Planning takes up old hospital site rezoning
The Suffolk Planning Commission on Tuesday took up a request from City Council to change an old hospital site on North Main Street to a general commercial zoning.
The commission voted to send the request to its committee on ordinances, and have it bring back a report to the full commission.
The vacant lot where Louise Obici Memorial Hospital used to stand currently is zoned for mixed-use development, but city economic leaders hope that a general commercial zoning will “wipe the slate clean” on several years of failed plans for the land.
The city purchased the land from the hospital when it moved to its current location on Godwin Boulevard. The site was subsequently purchased by Robinson Development, the winner of a request for proposals process. Robinson Development hoped to create a mixed-use site with a movie theater as an anchor, as well as 250 residential units, 126,800 square feet of commercial and office space, a restaurant, bank, parking garage and more.
The plan, however, fell through because deals with two different theater operators never materialized. The city repurchased the site in 2008.
Kevin Hughes, director of economic development, told City Council members last month that his department hopes to begin marketing the site on a smaller scale, seeking to attract retail sites to front along Main Street. Residential and commercial uses would be placed farther back on the site.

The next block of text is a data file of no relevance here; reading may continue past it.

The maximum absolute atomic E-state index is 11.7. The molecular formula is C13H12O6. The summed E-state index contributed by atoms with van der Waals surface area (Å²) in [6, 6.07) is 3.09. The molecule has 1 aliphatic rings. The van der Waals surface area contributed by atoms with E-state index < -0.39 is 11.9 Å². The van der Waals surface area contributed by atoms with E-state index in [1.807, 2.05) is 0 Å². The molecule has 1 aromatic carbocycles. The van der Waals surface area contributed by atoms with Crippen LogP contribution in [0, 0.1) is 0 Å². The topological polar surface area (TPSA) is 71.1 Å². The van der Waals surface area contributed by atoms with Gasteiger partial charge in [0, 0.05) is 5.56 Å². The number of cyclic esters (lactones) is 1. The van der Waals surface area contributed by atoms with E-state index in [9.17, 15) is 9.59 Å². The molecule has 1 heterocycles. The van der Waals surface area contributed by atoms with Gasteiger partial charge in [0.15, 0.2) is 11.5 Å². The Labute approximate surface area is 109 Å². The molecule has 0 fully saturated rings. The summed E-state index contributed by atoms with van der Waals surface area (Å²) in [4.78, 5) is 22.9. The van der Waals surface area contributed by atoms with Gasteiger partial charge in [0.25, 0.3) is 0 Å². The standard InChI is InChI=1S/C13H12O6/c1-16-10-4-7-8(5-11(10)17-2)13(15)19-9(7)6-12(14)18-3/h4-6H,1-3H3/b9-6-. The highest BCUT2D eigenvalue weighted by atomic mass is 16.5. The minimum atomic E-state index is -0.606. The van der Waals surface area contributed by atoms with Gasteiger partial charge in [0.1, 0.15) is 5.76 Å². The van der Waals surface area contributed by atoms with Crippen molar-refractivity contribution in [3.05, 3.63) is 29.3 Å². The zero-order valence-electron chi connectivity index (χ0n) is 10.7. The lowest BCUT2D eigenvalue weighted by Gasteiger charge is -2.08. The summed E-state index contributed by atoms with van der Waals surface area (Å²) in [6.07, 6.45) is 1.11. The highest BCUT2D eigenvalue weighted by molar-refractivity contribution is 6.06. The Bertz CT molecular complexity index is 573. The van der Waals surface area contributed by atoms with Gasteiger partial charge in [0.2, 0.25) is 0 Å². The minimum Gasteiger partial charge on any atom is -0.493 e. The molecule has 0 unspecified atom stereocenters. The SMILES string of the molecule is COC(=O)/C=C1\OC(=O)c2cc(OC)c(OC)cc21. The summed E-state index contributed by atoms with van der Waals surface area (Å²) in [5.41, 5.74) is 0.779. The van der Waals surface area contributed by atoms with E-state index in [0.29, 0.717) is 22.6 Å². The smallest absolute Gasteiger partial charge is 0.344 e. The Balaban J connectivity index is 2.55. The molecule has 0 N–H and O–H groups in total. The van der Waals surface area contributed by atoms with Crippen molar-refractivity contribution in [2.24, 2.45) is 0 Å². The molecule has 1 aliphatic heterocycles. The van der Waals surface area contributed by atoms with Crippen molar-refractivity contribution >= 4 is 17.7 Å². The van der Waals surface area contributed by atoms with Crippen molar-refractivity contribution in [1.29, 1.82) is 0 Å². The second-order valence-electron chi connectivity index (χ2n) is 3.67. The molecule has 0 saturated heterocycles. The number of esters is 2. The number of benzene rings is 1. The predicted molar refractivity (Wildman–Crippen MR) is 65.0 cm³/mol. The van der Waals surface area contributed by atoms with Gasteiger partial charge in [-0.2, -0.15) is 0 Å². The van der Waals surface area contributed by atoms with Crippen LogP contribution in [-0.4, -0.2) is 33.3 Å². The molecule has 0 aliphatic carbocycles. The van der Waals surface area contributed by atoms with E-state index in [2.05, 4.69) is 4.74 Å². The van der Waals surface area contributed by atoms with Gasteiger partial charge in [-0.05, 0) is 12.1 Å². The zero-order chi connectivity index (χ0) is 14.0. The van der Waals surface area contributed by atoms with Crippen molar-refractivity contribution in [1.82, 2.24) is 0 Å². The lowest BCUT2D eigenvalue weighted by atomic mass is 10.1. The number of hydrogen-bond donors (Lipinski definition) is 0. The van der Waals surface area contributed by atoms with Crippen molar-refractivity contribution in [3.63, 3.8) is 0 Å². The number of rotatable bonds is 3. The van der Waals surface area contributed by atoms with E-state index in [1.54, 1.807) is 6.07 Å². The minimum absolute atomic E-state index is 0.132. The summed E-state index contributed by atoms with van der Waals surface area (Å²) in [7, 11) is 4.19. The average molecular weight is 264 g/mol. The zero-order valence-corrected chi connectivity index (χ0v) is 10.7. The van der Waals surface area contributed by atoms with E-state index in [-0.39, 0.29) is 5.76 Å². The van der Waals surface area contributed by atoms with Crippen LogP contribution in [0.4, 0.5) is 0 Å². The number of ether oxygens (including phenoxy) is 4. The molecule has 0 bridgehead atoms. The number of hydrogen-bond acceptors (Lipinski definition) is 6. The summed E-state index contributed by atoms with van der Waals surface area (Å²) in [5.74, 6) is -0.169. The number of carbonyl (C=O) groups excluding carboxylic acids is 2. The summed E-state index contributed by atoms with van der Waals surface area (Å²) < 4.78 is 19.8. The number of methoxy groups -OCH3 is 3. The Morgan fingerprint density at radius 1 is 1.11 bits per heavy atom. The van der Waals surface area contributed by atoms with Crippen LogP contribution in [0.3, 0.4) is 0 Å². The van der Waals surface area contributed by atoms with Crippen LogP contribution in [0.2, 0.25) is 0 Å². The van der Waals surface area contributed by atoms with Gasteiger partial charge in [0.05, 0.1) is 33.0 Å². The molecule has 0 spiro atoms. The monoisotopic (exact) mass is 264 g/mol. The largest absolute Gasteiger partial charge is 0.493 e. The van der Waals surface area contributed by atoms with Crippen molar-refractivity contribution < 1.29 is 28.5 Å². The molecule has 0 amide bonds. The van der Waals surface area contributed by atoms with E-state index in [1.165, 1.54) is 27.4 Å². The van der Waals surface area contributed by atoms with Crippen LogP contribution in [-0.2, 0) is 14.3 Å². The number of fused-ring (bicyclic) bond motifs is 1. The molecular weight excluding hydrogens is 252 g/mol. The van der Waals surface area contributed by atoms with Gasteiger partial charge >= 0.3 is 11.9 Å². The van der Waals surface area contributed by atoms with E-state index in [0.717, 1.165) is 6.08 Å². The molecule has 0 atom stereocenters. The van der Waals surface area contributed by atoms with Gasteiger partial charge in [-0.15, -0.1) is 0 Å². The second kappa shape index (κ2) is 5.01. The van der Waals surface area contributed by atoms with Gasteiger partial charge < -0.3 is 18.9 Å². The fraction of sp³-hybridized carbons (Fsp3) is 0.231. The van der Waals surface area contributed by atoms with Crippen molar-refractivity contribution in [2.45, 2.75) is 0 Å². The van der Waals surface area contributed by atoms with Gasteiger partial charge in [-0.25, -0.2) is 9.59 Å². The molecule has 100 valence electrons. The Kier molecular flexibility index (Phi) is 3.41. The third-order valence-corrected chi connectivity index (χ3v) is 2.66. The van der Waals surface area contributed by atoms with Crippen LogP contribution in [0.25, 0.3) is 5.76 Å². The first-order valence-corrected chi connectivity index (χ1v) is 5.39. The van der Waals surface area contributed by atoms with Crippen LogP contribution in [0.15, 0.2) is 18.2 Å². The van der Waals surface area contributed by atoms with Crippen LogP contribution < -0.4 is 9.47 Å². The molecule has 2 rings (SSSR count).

The rezoning would not prevent the site from being changed again in the future, Planning Director Scott Mills said during Tuesday’s meeting.
Commissioner Thomas Savage called the rezoning a “marketing tool,” but Mills was reluctant to classify it as such.
“The way I take it, then, this rezoning is more like a marketing tool to better be able to sell this property to potential purchasers?” Savage asked.
“I wouldn’t classify it as a marketing tool,” Mills said. “Right now, the property, to a certain degree, may have a cloud over it with the development plan that was approved and the very specific plan that it was. It does show that the city’s not tied to that development plan.”
Mills added the rezoning will return the site to the way it was when the city first acquired it.
“This would put it back in its original zoning classification,” he said. “Kind of wipe the slate clean, if you will.”
Also at the planning meeting, the commission elected its officers. Commissioner Howard Benton was elected as chairman, and Commissioner Arthur Singleton was elected as vice-chairman. The committee on ordinances now includes Singleton, Savage, Ritchie Jordan and William Perry. Perry is an addition to the committee.